In addition to losing the ability to publish and communicate on Facebook, and not wanting to use his real name because of China’s strict rules governing freedom of speech and harsh response to those activists who violate them, he has lost the contact information for thousands of people in his Facebook community.

“One can’t expect all of these services to provide everything to everyone,” said Mr. O’Brien. “I think that part of the solution is to provide people with a dignified way of leaving the service.”

Since 2008, Mr. el-Hamalawy has been posting on Flickr photos of Egypt’s security police that he has taken at demonstrations. He found the site so useful he had even put together a manual in Arabic so that more people in the Middle East and North Africa could learn to use it effectively.

He uploaded the police headshots in the hope that more people would come forward with information about police members who had been involved in spying, abuse and torture to help bring them to justice and prevent them from taking new roles in the transitional government.

“We wanted to profile them and put their pictures up so that anyone with information could expose their crimes,” he said. “We don’t want any of those guys to be present in the post-Mubarak government.” He also said that the revolution is unfinished in Egypt: “If we don’t put any pressure on the streets or in cyberspace, we will not see prosecutions of these police officers happen.”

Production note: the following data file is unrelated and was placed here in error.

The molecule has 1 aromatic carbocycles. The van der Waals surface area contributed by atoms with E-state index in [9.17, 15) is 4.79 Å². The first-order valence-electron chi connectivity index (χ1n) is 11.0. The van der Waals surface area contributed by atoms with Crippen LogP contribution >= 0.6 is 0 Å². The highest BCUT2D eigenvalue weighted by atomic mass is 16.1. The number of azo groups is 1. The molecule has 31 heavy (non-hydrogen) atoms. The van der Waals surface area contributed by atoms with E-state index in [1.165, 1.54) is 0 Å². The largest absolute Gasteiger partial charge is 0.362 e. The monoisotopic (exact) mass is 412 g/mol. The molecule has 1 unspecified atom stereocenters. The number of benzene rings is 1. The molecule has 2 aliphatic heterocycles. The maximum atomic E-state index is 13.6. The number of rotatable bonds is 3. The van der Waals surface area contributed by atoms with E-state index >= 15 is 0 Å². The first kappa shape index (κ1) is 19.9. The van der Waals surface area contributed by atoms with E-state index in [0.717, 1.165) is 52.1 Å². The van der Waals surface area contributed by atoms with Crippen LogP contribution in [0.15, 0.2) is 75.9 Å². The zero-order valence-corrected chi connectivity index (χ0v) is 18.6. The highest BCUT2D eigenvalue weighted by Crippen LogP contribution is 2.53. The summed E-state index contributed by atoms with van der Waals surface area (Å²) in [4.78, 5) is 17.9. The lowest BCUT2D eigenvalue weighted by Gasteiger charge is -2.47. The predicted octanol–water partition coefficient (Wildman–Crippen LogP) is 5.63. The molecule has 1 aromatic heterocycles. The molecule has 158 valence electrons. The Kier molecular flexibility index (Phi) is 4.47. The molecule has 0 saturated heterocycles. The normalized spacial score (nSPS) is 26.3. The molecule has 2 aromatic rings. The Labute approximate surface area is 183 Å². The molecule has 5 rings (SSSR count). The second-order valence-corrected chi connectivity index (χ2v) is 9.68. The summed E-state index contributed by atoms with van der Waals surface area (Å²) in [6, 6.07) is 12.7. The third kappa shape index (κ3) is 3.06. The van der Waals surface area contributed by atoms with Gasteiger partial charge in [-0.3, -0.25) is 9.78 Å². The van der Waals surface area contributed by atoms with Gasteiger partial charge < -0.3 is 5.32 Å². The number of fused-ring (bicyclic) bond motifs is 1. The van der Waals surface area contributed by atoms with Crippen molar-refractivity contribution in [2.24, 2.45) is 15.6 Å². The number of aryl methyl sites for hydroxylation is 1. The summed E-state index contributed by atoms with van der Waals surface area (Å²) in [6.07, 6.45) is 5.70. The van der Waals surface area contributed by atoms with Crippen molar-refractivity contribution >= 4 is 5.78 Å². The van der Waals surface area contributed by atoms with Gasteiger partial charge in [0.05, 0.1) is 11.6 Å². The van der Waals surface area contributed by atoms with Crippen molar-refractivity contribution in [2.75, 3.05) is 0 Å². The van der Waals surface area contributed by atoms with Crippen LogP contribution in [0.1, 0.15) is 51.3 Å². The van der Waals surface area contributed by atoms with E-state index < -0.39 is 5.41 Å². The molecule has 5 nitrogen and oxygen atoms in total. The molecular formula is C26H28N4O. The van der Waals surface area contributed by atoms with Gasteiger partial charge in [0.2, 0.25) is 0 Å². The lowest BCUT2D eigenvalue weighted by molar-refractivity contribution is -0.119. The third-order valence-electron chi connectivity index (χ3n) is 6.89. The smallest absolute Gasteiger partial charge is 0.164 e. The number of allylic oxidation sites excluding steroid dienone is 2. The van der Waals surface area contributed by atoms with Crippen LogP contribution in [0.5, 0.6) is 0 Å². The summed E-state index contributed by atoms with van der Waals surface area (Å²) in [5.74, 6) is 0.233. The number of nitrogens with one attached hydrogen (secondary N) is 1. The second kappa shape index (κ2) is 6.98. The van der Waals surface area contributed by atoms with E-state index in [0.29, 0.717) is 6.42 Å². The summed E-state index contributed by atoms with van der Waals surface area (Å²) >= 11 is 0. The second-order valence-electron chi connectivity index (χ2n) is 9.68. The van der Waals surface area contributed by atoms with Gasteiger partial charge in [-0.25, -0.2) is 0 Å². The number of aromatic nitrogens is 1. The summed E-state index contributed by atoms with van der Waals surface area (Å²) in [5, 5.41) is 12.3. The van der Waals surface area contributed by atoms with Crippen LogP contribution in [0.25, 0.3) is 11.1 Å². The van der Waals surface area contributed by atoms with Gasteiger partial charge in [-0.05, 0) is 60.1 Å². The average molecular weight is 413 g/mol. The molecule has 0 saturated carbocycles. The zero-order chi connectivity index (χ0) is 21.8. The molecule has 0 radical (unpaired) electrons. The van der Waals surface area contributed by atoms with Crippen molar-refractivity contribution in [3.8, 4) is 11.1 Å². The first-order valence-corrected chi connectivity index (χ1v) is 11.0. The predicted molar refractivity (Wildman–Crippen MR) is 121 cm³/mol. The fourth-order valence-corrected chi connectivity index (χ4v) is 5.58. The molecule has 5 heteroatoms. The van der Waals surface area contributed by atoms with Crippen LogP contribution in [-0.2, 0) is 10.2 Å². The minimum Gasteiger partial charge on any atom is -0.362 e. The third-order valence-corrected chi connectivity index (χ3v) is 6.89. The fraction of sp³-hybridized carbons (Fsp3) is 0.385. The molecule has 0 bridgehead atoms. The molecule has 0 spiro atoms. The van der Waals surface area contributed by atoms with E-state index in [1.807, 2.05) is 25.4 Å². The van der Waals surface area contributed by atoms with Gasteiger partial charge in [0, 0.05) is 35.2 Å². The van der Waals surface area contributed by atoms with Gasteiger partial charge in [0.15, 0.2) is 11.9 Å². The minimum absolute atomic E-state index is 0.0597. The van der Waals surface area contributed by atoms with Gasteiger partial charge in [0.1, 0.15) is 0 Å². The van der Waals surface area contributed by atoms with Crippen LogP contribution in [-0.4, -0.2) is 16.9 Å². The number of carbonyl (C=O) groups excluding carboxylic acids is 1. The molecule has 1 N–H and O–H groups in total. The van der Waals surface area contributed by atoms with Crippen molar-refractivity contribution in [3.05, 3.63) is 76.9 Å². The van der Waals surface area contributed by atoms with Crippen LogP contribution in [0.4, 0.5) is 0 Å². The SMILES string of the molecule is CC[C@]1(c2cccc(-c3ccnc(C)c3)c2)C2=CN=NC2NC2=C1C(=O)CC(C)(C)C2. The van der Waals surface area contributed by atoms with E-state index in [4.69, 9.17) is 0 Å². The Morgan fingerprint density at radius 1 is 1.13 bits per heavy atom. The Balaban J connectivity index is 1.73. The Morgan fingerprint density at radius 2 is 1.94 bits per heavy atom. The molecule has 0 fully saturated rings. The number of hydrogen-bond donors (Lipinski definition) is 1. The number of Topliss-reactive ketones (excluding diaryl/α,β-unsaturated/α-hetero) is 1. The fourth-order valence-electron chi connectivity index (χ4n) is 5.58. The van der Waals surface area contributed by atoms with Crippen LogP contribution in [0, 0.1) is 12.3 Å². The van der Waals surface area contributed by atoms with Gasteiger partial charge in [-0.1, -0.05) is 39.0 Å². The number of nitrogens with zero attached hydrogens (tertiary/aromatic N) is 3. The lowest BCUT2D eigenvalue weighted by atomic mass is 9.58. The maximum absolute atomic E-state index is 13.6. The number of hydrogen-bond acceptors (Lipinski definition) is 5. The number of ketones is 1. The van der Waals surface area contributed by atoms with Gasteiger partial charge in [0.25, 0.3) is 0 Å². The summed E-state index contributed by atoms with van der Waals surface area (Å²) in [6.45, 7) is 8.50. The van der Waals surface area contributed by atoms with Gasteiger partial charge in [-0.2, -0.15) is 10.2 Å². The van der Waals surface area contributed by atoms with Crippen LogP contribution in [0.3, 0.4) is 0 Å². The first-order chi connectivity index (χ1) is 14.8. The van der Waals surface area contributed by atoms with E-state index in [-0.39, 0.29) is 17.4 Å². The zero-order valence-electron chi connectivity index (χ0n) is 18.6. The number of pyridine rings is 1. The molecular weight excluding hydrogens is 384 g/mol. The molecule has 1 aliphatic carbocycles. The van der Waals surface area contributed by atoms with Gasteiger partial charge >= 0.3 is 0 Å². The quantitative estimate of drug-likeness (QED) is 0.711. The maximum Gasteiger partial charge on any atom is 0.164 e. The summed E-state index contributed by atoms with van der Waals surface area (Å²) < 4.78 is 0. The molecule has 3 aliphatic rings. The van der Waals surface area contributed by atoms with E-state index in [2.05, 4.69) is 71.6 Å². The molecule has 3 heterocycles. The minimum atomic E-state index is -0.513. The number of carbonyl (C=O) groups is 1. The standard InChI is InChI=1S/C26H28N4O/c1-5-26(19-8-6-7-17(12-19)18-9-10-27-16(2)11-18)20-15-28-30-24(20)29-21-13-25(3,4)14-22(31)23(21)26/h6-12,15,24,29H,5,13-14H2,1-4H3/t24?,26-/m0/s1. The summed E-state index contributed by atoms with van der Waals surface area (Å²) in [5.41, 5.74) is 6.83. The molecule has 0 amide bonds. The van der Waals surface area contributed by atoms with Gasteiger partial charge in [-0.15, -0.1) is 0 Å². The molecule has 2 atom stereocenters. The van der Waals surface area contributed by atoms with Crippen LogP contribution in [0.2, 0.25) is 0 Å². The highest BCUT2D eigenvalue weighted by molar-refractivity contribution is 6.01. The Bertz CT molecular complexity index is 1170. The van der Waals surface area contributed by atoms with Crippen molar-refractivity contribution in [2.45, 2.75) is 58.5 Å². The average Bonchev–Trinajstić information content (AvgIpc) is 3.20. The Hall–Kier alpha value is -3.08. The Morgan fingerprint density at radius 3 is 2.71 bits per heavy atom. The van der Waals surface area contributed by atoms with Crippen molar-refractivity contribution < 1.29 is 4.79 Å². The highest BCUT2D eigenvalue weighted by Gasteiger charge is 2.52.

Ebele Okobi-Harris, the director of the business and human rights program at Yahoo, which owns Flickr, said that the case involving Mr. el-Hamalawy’s photos illustrated the challenges of balancing the existing rules and terms of service for users with the new ways that activists are using these tools.

“Flickr was set up as a community for people who love photography to share their photographs,” she said. “In this particular case, we had someone who wanted to use Flickr, not for photographs that he took, but for photographs that he found somewhere else. The community rules are about sharing your own content. You can’t upload photos that are not your own.”

Ms. Okobi-Harris acknowledged Mr. el-Hamalawy was correct in noting that Flickr’s community rules are not applied consistently. But the case has prompted internal discussions, she said, about whether Flickr should reconsider its approach.

“As the uses of these social networks evolve, we have to start thinking about how to create rules or how to apply rules that also facilitate human rights activists using these tools,” she said.

One challenge is whether a company should maintain its commitment to remain neutral about content, even when politicized content could offend users or even put people in danger. “Does a company take responsibility for the content?” Ms. Okobi-Harris asked. For instance, what would the company do if a group that opposes abortion wanted to post photographs of doctors who perform abortions?

Mr. el-Hamalawy said Flickr’s decision to take down the photos left him not only frustrated and angry but also terrified. “Everyone knew that I had released those photos,” he said. “Then the photos were gone. I couldn’t sleep. I was thinking that at any minute, they were going to come for me.”

After Flickr took down the photos, he received help from members of Anonymous, a loosely affiliated group of activist computer hackers, who helped use Picasa, Google’s photo system, to present the photos of the security police.

“I thought it was a good platform,” he said of Flickr. “Now, for me, it is an unethical platform, and I would not recommend it to anyone.”